In what could be a major blow to the ad industry, the next version of Safari will let users block ads on iPhones and iPads. It will bring with it a collection of new features aimed at speeding up the iPhone and Mac’s operating systems and extend battery life. One of those features appears to [...]

In what could be a major blow to the ad industry, the next version of Safari will let users block ads on iPhones and iPads.


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It will bring with it a collection of new features aimed at speeding up the iPhone and Mac’s operating systems and extend battery life. One of those features appears to be the ability to natively block web content, including ads.
Apple has not said whether its content blocking system will be used for preventing adverts within browsers.
The company runs an advertising service called iAds within applications that run on iPhones and iPads and is unlikely to adopt a system that could damage its own revenue stream.
Adblocking — running a piece of software in your web browser that prevents ads on most web pages from loading — has moved from a niche behavior for the nerdy few to something mainstream.
A report from 2014 found that adblock usage was up 70 percent year-over-year, with over 140 million people blocking ads worldwide, including 41 percent of 18- to 29-year-olds. You can understand why that would be troubling to the publishers who sell those ads.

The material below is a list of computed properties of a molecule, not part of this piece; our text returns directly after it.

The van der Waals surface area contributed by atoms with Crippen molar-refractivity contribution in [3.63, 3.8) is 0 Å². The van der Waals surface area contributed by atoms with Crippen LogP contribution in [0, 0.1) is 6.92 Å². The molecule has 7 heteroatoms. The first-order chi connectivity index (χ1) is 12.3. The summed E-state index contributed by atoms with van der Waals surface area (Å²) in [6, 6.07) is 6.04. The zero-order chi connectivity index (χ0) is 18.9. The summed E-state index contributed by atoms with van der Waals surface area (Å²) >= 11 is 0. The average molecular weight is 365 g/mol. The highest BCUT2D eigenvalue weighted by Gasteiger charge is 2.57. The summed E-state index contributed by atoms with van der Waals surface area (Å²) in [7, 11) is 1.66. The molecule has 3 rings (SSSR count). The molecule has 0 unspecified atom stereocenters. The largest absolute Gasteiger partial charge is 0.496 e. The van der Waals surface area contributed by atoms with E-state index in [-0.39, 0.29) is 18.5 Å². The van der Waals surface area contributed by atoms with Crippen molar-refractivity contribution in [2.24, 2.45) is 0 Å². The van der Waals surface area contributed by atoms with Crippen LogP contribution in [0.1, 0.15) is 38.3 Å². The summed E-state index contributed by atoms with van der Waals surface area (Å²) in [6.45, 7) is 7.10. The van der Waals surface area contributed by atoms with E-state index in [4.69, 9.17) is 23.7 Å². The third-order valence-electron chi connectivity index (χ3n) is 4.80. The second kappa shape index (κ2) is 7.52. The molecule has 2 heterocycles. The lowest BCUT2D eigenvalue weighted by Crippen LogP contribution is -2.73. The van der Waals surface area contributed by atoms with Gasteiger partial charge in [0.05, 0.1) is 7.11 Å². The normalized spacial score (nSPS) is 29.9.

But until now, adblocking has been limited almost entirely to desktop — mobile browsers haven’t allowed it.
Eyeo, developer of the Adblock Plus extension, says that Apple’s new built-in content blocking tools for Safari and iOS 9 could kill its business model.
Speaking to the Guadian, Ben Williams, head of operations at AdBlock Plus, said: So far very little is known about content blocking extensions, available in Safari 9 and iOS 9,” said eo. “We look nervously at how powerful their block lists will be.”
“The best case is that the new application programming interface will help us to improve the performance and adblocking experience on Safari, and paves the way for an iOS adblocker. If [Apple’s] block list format turns out to be useless, however, that could mean the end of adblocking on Safari,” said Williams.